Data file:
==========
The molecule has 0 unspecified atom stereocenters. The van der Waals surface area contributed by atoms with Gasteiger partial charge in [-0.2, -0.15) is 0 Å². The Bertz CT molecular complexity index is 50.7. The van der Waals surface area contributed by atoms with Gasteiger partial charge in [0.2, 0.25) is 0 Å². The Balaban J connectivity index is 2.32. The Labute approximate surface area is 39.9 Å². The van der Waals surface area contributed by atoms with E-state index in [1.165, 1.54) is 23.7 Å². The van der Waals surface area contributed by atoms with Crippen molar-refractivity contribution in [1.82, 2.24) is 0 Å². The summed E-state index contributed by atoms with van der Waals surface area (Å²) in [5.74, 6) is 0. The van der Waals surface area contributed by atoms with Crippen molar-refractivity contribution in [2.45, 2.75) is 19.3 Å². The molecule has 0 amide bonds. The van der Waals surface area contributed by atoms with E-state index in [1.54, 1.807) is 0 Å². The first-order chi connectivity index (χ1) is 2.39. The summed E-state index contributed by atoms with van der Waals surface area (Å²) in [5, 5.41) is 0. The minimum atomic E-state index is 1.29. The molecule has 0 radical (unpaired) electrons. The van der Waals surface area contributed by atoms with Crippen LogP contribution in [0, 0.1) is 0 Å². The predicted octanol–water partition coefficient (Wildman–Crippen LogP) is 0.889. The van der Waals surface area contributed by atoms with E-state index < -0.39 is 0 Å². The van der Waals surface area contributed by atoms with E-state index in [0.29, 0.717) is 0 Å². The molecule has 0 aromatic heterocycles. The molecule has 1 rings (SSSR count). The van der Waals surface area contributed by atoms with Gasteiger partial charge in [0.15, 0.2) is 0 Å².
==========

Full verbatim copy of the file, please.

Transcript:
The molecule has 0 unspecified atom stereocenters. The van der Waals surface area contributed by atoms with Gasteiger partial charge in [-0.2, -0.15) is 0 Å². The Bertz CT molecular complexity index is 50.7. The van der Waals surface area contributed by atoms with Gasteiger partial charge in [0.2, 0.25) is 0 Å². The Balaban J connectivity index is 2.32. The Labute approximate surface area is 39.9 Å². The van der Waals surface area contributed by atoms with E-state index in [1.165, 1.54) is 23.7 Å². The van der Waals surface area contributed by atoms with Crippen molar-refractivity contribution in [1.82, 2.24) is 0 Å². The summed E-state index contributed by atoms with van der Waals surface area (Å²) in [5.74, 6) is 0. The van der Waals surface area contributed by atoms with Crippen molar-refractivity contribution in [2.45, 2.75) is 19.3 Å². The molecule has 0 amide bonds. The van der Waals surface area contributed by atoms with E-state index in [1.54, 1.807) is 0 Å². The first-order chi connectivity index (χ1) is 2.39. The summed E-state index contributed by atoms with van der Waals surface area (Å²) in [5, 5.41) is 0. The minimum atomic E-state index is 1.29. The molecule has 0 radical (unpaired) electrons. The van der Waals surface area contributed by atoms with Crippen LogP contribution in [0, 0.1) is 0 Å². The predicted octanol–water partition coefficient (Wildman–Crippen LogP) is 0.889. The van der Waals surface area contributed by atoms with E-state index < -0.39 is 0 Å². The van der Waals surface area contributed by atoms with E-state index in [0.29, 0.717) is 0 Å². The molecule has 0 aromatic heterocycles. The molecule has 1 rings (SSSR count). The van der Waals surface area contributed by atoms with Gasteiger partial charge in [0.15, 0.2) is 0 Å².